– Naomi Klein, This Changes Everything: Capitalism Vs. The Climate, 2014
Greenway infrastructure is well-suited to provide housing and basic needs to people displaced by climate change, without adding emissions. The architecture is decentralized, but is also interconnected to facilitate travel and communication. It is modular, to allow for mass-production and rapid assembly.
By integrating housing with food production and community-scale utilities, this eco-infrastructure has the potential to 1) provide humane shelter and security for climate refugees and 2) replace the climate-destroying industrial infrastructure that supports our current society.
A real life version of a Greenway, where Green Center founders Earle and Hilde live.
(Produced by Levi Baruch)
Follow the Water
(Animated by Lily Ericsson)
Follow the water through the Greenway to a more sustainable way of life. Rainwater from the roof is collected inside, where it passes through aquaponics ponds, is used to store solar heat, and then is used to irrigate indoor and outdoor gardens. Some rainwater water is purified for drinking and cooking. After multiple uses the water is evaporated back to the sky by plants or is released into the environment as unpolluted groundwater.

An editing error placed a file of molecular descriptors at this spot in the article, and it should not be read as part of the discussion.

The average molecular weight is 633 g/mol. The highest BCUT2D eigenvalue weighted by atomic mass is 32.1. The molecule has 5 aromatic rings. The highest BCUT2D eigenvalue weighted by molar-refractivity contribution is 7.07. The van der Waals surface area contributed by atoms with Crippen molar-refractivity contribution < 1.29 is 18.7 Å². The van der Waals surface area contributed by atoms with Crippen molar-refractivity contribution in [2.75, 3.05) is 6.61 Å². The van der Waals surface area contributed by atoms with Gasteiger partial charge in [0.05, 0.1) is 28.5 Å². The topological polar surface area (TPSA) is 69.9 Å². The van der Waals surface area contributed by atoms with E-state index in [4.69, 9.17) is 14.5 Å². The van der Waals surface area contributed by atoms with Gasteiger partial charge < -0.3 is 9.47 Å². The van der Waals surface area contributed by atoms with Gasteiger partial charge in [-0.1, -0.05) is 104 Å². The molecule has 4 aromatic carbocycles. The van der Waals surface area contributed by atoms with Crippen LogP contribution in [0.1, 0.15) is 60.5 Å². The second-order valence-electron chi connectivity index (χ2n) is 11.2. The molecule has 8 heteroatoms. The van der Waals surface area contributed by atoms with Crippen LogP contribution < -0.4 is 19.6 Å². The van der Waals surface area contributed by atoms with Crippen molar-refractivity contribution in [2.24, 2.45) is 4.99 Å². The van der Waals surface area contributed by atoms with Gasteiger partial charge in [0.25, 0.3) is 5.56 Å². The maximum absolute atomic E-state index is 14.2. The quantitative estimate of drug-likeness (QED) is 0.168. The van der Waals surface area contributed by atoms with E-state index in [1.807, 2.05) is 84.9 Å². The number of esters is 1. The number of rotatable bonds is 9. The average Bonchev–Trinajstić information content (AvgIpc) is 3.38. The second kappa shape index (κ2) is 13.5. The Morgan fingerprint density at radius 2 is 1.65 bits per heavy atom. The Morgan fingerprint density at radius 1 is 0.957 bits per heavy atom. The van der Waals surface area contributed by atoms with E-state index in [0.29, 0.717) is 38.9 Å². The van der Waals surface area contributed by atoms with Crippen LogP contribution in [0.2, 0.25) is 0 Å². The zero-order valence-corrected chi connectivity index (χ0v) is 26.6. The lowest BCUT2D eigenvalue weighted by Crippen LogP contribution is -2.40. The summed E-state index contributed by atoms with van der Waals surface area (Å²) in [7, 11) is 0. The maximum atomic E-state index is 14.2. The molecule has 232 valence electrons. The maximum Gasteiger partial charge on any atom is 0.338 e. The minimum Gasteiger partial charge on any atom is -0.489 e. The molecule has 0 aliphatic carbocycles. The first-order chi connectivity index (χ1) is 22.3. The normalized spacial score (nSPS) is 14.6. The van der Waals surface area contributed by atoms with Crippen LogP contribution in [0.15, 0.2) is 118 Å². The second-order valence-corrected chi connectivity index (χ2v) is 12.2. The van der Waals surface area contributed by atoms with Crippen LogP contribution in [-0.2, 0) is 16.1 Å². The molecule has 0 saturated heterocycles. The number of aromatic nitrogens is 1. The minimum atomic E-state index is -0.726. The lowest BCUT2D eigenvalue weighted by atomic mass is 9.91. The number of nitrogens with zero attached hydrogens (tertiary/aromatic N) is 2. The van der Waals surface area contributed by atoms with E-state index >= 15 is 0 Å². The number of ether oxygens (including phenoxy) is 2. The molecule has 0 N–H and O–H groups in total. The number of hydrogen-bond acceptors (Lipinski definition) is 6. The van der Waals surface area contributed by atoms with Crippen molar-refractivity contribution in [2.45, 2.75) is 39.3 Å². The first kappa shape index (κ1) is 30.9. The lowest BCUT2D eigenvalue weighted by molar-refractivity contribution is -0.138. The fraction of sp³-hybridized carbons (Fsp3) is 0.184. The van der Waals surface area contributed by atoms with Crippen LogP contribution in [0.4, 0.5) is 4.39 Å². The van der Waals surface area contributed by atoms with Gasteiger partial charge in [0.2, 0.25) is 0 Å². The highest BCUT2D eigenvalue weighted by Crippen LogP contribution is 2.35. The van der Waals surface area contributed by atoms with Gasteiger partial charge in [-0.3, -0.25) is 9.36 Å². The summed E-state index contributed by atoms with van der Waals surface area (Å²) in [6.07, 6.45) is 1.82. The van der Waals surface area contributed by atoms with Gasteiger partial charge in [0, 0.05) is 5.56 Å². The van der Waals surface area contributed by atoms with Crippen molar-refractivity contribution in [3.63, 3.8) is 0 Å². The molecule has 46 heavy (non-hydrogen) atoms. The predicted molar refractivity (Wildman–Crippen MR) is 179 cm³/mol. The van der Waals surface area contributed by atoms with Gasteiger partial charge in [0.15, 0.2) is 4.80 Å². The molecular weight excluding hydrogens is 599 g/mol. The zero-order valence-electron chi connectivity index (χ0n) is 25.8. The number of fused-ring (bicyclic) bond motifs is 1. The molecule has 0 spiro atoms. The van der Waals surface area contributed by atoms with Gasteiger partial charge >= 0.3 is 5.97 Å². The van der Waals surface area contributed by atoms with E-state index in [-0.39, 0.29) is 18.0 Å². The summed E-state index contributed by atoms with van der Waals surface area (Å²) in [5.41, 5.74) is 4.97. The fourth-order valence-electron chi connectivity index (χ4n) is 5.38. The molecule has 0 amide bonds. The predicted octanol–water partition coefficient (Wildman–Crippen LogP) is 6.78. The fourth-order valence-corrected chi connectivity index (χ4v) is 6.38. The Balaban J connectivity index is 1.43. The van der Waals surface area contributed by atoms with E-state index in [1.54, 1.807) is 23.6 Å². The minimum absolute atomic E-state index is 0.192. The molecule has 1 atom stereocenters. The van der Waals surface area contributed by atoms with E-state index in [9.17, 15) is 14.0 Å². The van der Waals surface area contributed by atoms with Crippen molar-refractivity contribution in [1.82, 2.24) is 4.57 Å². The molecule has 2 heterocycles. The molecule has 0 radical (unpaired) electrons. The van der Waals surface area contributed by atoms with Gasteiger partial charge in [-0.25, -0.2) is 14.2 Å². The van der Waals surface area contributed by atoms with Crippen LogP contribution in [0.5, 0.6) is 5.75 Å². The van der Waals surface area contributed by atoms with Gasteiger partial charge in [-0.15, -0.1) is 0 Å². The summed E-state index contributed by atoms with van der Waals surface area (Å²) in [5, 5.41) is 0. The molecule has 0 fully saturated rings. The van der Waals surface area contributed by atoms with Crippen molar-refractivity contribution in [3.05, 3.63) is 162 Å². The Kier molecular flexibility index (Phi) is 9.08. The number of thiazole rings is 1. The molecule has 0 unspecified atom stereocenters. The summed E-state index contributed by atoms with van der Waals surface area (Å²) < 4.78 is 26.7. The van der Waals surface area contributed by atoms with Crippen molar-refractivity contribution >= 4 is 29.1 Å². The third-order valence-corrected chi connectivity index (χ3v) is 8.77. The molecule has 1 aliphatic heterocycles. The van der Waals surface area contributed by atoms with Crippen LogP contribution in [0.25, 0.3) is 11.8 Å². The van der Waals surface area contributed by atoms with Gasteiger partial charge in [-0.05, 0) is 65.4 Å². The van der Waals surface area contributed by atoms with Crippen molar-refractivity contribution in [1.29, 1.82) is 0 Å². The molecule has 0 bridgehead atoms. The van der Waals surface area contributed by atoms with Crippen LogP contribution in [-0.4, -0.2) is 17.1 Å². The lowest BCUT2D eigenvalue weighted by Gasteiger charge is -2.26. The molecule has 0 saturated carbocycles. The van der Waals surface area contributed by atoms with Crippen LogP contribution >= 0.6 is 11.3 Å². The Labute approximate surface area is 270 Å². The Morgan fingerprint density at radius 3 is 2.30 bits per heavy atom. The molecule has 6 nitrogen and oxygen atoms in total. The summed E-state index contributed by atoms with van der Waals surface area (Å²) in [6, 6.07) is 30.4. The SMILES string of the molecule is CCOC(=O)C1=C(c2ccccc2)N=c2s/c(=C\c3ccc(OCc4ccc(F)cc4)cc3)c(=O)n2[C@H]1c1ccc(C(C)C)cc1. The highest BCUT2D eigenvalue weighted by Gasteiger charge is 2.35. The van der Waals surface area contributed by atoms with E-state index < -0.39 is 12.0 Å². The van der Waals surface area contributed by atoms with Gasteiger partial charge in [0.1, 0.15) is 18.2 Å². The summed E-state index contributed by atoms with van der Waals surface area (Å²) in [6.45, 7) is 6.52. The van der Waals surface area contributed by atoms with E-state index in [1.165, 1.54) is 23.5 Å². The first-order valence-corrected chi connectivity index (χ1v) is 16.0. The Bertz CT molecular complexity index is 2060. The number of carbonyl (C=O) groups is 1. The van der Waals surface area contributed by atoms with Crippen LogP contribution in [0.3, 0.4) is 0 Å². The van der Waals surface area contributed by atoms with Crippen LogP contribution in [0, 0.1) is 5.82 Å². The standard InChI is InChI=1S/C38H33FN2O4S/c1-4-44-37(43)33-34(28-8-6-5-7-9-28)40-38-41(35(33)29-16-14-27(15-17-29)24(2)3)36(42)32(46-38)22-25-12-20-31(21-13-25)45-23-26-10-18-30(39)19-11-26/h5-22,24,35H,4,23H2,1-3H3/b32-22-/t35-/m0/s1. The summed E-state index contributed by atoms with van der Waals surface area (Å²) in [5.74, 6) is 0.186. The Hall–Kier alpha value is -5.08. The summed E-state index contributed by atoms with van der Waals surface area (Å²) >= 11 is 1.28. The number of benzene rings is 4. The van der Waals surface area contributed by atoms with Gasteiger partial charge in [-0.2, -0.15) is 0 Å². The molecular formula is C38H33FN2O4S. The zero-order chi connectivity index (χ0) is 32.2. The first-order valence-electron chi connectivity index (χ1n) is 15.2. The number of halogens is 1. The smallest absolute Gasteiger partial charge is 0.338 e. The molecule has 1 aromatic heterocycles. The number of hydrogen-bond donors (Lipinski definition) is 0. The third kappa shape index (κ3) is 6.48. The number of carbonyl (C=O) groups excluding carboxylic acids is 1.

(Animated by Lily Ericsson)
Build a compost box in less than 2 minutes (and reduce your carbon footprint)
Simplest, most adaptable siphon for aquaponic systems
On June 6, 2019 from 5 -7 PM, visit them at 277 Hatchville Road in East Falmouth to find out why composting is not only good for the soil, it’s good for the community and the planet. Complimentary beer, wine and light appetizers will be served. RSVP here!
After the party’s over, CFF will continue to research how rotational composting of small farm waste can close the food-nutrient cycle, and improve soil health and help mitigate climate change.
A brief history of the EcoDrum’s journey to Falmouth…